I'm often asked if Romans, or people who live in Rome, ever stop seeing, or appreciating, the incredible ruins and sights around them.
Here's something I saw today that might go -- partway -- toward answering that question.
Exhibit A: A crowd gathered in Rome. I'd say it's 90-100 percent Italian.
Exhibit B: What they're looking at. (Can't tell? It's one of those street artists who use stencils and spray paint to make pretty cheesy-looking scenes, usually involving some kind of sunset, really quickly. If I weren't feeling particularly expansive today, I'd probably have quotes around the word artists).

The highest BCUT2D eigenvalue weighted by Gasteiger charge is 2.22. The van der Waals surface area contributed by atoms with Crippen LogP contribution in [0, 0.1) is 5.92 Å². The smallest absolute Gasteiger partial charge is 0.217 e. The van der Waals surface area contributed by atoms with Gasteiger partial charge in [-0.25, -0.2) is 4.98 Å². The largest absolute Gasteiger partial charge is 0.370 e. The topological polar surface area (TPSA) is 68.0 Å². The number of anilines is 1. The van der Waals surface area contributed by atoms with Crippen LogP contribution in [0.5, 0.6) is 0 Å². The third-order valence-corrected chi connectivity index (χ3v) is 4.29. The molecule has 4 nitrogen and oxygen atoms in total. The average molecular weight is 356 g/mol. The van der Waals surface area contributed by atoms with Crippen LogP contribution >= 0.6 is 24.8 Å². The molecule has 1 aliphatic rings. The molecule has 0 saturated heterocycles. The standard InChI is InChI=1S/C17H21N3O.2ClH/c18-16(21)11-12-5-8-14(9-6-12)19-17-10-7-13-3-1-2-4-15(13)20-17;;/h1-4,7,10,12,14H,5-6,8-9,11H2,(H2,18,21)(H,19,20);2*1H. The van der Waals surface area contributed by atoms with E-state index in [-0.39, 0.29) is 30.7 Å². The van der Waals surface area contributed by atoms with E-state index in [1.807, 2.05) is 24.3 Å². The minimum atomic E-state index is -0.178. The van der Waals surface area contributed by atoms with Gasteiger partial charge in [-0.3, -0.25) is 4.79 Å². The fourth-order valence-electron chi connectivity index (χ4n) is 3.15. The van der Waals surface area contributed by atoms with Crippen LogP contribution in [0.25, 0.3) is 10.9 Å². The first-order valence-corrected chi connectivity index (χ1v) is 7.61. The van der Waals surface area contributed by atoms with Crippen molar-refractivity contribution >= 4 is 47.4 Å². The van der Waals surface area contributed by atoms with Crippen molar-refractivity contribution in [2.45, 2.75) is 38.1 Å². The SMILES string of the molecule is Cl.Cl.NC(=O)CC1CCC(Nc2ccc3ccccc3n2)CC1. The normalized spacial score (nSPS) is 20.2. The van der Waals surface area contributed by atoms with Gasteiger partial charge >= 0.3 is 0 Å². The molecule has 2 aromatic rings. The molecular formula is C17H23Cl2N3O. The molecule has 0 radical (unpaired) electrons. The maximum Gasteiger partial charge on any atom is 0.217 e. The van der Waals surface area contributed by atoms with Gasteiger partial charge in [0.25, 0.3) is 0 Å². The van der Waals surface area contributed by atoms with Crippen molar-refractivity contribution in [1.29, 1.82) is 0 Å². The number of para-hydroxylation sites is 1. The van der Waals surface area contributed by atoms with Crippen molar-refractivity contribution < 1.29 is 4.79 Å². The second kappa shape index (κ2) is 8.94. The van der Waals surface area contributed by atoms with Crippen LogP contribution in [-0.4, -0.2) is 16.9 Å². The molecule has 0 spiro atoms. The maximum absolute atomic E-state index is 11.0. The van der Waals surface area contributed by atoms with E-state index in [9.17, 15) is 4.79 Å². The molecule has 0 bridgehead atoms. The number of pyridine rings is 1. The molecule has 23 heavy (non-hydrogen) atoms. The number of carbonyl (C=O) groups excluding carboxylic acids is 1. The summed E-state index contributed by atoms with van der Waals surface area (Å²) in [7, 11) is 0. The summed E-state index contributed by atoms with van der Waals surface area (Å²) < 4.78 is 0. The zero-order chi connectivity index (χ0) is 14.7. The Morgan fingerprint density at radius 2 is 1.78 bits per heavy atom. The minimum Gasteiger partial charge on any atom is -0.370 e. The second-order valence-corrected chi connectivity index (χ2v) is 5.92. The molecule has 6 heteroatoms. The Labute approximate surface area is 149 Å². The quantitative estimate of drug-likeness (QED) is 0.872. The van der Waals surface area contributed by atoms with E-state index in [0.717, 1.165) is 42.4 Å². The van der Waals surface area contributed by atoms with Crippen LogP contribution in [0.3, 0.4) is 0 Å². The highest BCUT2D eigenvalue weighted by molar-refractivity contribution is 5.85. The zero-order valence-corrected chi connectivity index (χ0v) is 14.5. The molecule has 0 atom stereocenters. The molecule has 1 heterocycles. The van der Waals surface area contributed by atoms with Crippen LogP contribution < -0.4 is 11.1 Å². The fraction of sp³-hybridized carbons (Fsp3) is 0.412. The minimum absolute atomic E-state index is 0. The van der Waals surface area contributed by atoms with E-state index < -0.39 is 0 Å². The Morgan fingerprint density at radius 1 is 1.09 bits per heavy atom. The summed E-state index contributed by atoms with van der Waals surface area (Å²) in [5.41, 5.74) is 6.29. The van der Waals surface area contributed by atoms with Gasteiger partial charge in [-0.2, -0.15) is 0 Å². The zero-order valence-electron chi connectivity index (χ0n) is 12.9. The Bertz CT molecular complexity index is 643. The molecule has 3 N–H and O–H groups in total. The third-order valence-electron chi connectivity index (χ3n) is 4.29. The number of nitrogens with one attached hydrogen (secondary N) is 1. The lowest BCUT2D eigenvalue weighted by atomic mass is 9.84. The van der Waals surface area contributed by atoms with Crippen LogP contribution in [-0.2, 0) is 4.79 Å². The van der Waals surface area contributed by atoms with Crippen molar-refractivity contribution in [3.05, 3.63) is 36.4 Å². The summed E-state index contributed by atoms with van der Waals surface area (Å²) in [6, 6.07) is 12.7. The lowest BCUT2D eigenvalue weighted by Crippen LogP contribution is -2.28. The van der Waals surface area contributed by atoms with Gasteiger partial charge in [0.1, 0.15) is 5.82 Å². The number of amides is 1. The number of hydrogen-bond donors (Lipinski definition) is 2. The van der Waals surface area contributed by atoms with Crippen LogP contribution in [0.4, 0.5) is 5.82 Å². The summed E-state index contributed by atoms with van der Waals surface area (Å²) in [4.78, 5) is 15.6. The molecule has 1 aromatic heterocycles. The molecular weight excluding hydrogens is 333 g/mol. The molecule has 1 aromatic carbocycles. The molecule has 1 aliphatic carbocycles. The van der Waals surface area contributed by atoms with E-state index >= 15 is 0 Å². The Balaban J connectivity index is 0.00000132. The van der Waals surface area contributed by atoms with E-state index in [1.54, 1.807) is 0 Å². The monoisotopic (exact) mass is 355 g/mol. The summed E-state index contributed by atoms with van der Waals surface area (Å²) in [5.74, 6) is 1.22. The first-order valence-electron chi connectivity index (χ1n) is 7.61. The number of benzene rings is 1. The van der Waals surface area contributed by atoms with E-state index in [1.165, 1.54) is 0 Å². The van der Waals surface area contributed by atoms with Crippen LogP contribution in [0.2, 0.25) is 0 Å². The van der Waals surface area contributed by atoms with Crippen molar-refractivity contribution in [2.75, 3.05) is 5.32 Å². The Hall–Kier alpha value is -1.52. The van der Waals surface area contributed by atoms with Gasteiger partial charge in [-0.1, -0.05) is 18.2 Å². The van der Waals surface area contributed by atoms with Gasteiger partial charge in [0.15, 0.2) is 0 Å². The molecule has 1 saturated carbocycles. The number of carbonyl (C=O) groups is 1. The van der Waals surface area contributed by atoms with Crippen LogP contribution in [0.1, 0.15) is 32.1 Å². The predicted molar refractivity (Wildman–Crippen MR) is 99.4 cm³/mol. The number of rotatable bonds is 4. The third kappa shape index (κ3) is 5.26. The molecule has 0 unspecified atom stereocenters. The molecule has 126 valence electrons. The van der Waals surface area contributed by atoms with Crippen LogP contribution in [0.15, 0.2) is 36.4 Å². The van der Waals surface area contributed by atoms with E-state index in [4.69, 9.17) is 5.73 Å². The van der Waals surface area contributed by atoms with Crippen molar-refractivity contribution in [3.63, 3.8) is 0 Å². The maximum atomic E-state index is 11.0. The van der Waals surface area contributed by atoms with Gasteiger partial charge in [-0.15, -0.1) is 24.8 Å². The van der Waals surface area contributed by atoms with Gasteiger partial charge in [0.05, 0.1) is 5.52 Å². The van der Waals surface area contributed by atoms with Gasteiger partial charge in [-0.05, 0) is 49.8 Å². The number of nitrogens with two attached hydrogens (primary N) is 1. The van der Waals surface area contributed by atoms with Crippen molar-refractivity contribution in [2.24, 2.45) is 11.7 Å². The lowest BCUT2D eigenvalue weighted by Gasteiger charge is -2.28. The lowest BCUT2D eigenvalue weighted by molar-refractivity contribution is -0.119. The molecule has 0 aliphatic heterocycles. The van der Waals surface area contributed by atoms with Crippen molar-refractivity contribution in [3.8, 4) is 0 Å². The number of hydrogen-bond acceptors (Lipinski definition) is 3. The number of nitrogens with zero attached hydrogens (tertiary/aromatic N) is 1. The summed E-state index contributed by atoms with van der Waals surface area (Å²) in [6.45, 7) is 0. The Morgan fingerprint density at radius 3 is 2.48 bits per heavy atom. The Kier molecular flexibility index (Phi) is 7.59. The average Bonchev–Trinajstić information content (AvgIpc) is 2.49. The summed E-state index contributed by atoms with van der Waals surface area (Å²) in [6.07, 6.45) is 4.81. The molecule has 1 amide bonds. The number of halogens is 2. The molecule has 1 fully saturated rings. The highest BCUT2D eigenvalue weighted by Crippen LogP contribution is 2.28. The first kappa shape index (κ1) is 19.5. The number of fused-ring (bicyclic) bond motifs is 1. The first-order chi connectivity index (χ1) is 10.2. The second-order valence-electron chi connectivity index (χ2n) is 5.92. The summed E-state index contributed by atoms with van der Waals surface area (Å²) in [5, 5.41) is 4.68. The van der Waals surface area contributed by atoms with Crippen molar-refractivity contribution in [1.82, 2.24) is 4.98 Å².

But is it more mesmerizing than the other sights that you could see from the very same spot?
So: Let's be honest. The Italians here had probably seen the forum and Colosseum a million times. That neat trick with the stencils, though, that's something new. (Well, newer than 2,000 years old).
Which, of course, raises an interesting point. No matter how beautiful, old, and important, those sights you see every day do, at least sometimes, lose out in the fight for your attention. Even against the most gimmicky of distractions.